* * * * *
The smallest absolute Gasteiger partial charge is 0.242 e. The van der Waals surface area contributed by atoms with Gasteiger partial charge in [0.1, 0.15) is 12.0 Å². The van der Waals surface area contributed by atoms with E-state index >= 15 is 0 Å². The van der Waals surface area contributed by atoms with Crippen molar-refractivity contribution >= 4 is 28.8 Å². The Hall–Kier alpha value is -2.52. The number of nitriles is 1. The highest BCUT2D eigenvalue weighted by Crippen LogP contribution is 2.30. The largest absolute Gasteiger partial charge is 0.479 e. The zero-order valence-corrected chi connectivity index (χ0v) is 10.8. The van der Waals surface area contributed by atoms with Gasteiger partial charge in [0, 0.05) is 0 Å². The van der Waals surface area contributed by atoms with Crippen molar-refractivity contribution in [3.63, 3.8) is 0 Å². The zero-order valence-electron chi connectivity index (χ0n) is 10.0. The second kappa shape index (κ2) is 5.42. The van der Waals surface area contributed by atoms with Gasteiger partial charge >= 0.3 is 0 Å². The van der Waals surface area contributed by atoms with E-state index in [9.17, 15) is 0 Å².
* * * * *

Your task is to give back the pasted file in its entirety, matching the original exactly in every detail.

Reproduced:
The smallest absolute Gasteiger partial charge is 0.242 e. The van der Waals surface area contributed by atoms with Gasteiger partial charge in [0.1, 0.15) is 12.0 Å². The van der Waals surface area contributed by atoms with E-state index >= 15 is 0 Å². The van der Waals surface area contributed by atoms with Crippen molar-refractivity contribution >= 4 is 28.8 Å². The Hall–Kier alpha value is -2.52. The number of nitriles is 1. The highest BCUT2D eigenvalue weighted by Crippen LogP contribution is 2.30. The largest absolute Gasteiger partial charge is 0.479 e. The zero-order valence-corrected chi connectivity index (χ0v) is 10.8. The van der Waals surface area contributed by atoms with Gasteiger partial charge in [0, 0.05) is 0 Å². The van der Waals surface area contributed by atoms with Crippen molar-refractivity contribution in [3.63, 3.8) is 0 Å². The zero-order valence-electron chi connectivity index (χ0n) is 10.0. The second kappa shape index (κ2) is 5.42. The van der Waals surface area contributed by atoms with Gasteiger partial charge >= 0.3 is 0 Å². The van der Waals surface area contributed by atoms with E-state index in [9.17, 15) is 0 Å².